Out of control wildfires spark call for increased prevention work
Oct 01, 2015
As Kimberley rangers are called in to battle wildfires burning across the region, the KLC calls for greater focus on prevention instead of suppression.
As wildfires burn out of control across the Kimberley and a total fire ban is declared, the Kimberley Land Council has called for increased fire prevention and prescribed burning.
Deputy CEO Tyronne Garstone said a number of KLC ranger groups had been called in to help battle wildfires near Warmun, Derby, Bidyadanga and across the Dampier Peninsula in the past week.
Although he praised the work of the rangers, authorities and volunteers, he said prevention not suppression was the key to reducing wildfires.
“Our rangers have been working hard to supress wildfires and the work they have been doing in conjunction with other authorities has prevented significant infrastructure damage and loss. I commend all their efforts,’’ he said.
“But the most effective way to reduce wildfires is prevention. We need to focus our efforts on fire management and prescribed burning during the early dry season.
“Our Kimberley rangers are experts in fire management and spend significant hours conducting prescribed burning, but it’s definitely a team effort with pastoralists and the Department of Fire and Emergency Services.
“The Kimberley is twice the size of the state of Victoria, covering 432,000sq km. That’s a huge area to cover and we are doing the very best we can in fire management with the resources we have, but more work can always be done.’’
The KLC-facilitated Kimberley Ranger Network conducts the most prescribed burning out of any agency across the region. During the 2015 fire season, the 13 Kimberley ranger groups continued to undertake annual fire planning workshops and conduct early dry season prescribed burns both on the ground and through the use of helicopters.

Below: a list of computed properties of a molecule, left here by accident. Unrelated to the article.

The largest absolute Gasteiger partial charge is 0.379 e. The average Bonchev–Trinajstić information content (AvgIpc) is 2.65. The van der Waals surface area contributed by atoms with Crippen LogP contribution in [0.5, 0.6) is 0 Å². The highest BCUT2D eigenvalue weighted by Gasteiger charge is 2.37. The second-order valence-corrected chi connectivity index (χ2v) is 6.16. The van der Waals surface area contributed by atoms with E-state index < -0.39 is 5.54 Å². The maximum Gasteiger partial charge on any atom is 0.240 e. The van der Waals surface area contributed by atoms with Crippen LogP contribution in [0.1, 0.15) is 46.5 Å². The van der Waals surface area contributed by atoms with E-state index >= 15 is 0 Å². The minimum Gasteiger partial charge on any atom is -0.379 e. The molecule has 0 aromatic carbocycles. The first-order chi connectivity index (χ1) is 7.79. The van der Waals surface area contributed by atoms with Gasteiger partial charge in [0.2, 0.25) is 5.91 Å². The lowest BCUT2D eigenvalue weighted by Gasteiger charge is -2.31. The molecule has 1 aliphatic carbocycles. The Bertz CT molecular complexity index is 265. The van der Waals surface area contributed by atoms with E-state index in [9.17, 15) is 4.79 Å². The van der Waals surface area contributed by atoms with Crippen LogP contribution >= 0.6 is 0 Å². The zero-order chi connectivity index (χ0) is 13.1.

Kimberley ranger groups spent a combined total of 354 days conducting on-ground prescribed burning between March and June 2015, while more than 440 hours of aerial burning was completed across the region. In addition to 80 rangers, more than 122 Traditional Owners were employed as advisers or casual staff to undertake fire management activities.
Mr Garstone said although fire prevention and prescribed burning was included as part of ranger work plans, fire suppression for community assets and infrastructure was not. Protection of these assets is the primary responsibility of DFES.
In the past week, five of our ranger groups have spent a number of days fighting wildfires. Although they play a significant role in fire suppression, this is not part of their duties,’’ he said.
The Nyikina Mangala Rangers spent four days last week fighting fires along the Derby to Fitzroy road and around the RAAF and Curtin Immigration Detention Centre.
Mr Garstone said through a collaborative effort working alongside DFES, RAAF Airbase firefighters and Derby volunteer firefighters, the group were able to save many significant assets that were under threat.
“Our rangers are always ready to lend a helping hand to fight fires and protect our community,’’ he said.
“But for us the more work we can do in fire prevention, the less work we have to do in fire suppression and that’s a win-win for our rangers, our communities and our environment.’’